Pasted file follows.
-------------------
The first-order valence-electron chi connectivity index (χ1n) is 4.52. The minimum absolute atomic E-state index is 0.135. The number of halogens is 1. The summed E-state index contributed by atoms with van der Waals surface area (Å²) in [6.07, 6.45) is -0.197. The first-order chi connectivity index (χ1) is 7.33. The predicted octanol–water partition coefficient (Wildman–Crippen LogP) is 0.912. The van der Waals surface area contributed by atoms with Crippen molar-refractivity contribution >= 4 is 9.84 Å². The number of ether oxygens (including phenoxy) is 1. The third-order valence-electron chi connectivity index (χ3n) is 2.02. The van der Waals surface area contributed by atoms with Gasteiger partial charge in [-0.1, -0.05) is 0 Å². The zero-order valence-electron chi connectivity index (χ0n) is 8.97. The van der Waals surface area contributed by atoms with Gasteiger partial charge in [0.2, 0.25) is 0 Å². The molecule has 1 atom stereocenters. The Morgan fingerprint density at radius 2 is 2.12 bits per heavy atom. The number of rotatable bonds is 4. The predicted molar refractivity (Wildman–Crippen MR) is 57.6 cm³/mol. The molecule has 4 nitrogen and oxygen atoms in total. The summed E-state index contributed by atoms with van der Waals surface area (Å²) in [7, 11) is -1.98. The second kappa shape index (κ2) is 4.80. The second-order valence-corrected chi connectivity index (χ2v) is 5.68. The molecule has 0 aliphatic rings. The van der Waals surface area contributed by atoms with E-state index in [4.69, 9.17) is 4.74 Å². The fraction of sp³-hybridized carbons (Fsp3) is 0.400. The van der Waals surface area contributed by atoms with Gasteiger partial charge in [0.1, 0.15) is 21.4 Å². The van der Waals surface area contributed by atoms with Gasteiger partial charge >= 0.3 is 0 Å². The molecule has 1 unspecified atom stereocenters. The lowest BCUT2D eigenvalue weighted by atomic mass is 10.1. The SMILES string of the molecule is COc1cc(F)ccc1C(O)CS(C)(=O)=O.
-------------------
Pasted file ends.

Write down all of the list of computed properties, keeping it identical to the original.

The first-order valence-electron chi connectivity index (χ1n) is 4.52. The minimum absolute atomic E-state index is 0.135. The number of halogens is 1. The summed E-state index contributed by atoms with van der Waals surface area (Å²) in [6.07, 6.45) is -0.197. The first-order chi connectivity index (χ1) is 7.33. The predicted octanol–water partition coefficient (Wildman–Crippen LogP) is 0.912. The van der Waals surface area contributed by atoms with Crippen molar-refractivity contribution >= 4 is 9.84 Å². The number of ether oxygens (including phenoxy) is 1. The third-order valence-electron chi connectivity index (χ3n) is 2.02. The van der Waals surface area contributed by atoms with Gasteiger partial charge in [-0.1, -0.05) is 0 Å². The zero-order valence-electron chi connectivity index (χ0n) is 8.97. The van der Waals surface area contributed by atoms with Gasteiger partial charge in [0.2, 0.25) is 0 Å². The molecule has 1 atom stereocenters. The Morgan fingerprint density at radius 2 is 2.12 bits per heavy atom. The number of rotatable bonds is 4. The predicted molar refractivity (Wildman–Crippen MR) is 57.6 cm³/mol. The molecule has 4 nitrogen and oxygen atoms in total. The summed E-state index contributed by atoms with van der Waals surface area (Å²) in [7, 11) is -1.98. The second kappa shape index (κ2) is 4.80. The second-order valence-corrected chi connectivity index (χ2v) is 5.68. The molecule has 0 aliphatic rings. The van der Waals surface area contributed by atoms with E-state index in [4.69, 9.17) is 4.74 Å². The fraction of sp³-hybridized carbons (Fsp3) is 0.400. The van der Waals surface area contributed by atoms with Gasteiger partial charge in [0.1, 0.15) is 21.4 Å². The van der Waals surface area contributed by atoms with Gasteiger partial charge >= 0.3 is 0 Å². The molecule has 1 unspecified atom stereocenters. The lowest BCUT2D eigenvalue weighted by atomic mass is 10.1. The SMILES string of the molecule is COc1cc(F)ccc1C(O)CS(C)(=O)=O.